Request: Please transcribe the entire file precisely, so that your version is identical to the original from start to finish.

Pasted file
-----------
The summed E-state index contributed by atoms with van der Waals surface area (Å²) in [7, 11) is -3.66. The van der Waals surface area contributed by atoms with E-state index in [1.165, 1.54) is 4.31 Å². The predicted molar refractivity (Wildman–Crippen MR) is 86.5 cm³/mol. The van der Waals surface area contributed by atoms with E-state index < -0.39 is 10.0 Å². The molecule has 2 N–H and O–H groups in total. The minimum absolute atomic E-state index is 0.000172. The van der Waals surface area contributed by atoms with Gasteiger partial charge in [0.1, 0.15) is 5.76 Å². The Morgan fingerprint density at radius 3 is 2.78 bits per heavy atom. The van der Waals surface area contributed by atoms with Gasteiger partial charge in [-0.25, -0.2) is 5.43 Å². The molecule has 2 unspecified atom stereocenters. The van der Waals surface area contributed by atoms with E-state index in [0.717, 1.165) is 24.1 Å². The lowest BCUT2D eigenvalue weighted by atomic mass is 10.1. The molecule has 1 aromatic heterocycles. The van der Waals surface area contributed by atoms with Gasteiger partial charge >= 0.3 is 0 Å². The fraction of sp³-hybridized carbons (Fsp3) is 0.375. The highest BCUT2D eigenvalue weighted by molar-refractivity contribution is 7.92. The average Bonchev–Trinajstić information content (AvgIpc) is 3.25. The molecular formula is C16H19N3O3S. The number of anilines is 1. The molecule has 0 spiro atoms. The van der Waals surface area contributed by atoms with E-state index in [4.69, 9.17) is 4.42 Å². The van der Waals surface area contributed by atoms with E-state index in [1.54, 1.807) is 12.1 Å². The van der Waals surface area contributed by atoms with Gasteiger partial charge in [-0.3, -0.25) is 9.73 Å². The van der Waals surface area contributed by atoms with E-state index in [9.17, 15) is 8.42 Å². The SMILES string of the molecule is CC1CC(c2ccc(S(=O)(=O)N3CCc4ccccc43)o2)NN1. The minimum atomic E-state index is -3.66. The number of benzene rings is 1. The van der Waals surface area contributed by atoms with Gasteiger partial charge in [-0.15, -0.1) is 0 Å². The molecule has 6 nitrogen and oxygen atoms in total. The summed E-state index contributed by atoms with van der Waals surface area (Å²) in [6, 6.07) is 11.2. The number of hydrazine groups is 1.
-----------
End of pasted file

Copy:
The summed E-state index contributed by atoms with van der Waals surface area (Å²) in [7, 11) is -3.66. The van der Waals surface area contributed by atoms with E-state index in [1.165, 1.54) is 4.31 Å². The predicted molar refractivity (Wildman–Crippen MR) is 86.5 cm³/mol. The van der Waals surface area contributed by atoms with E-state index < -0.39 is 10.0 Å². The molecule has 2 N–H and O–H groups in total. The minimum absolute atomic E-state index is 0.000172. The van der Waals surface area contributed by atoms with Gasteiger partial charge in [0.1, 0.15) is 5.76 Å². The Morgan fingerprint density at radius 3 is 2.78 bits per heavy atom. The van der Waals surface area contributed by atoms with Gasteiger partial charge in [-0.25, -0.2) is 5.43 Å². The molecule has 2 unspecified atom stereocenters. The van der Waals surface area contributed by atoms with E-state index in [0.717, 1.165) is 24.1 Å². The lowest BCUT2D eigenvalue weighted by atomic mass is 10.1. The molecule has 1 aromatic heterocycles. The van der Waals surface area contributed by atoms with Gasteiger partial charge >= 0.3 is 0 Å². The fraction of sp³-hybridized carbons (Fsp3) is 0.375. The highest BCUT2D eigenvalue weighted by molar-refractivity contribution is 7.92. The average Bonchev–Trinajstić information content (AvgIpc) is 3.25. The molecular formula is C16H19N3O3S. The number of anilines is 1. The molecule has 0 spiro atoms. The van der Waals surface area contributed by atoms with E-state index in [4.69, 9.17) is 4.42 Å². The van der Waals surface area contributed by atoms with E-state index in [1.54, 1.807) is 12.1 Å². The van der Waals surface area contributed by atoms with Gasteiger partial charge in [-0.3, -0.25) is 9.73 Å². The van der Waals surface area contributed by atoms with E-state index in [9.17, 15) is 8.42 Å². The SMILES string of the molecule is CC1CC(c2ccc(S(=O)(=O)N3CCc4ccccc43)o2)NN1. The minimum atomic E-state index is -3.66. The number of benzene rings is 1. The van der Waals surface area contributed by atoms with Gasteiger partial charge in [-0.15, -0.1) is 0 Å². The molecule has 6 nitrogen and oxygen atoms in total. The summed E-state index contributed by atoms with van der Waals surface area (Å²) in [6, 6.07) is 11.2. The number of hydrazine groups is 1.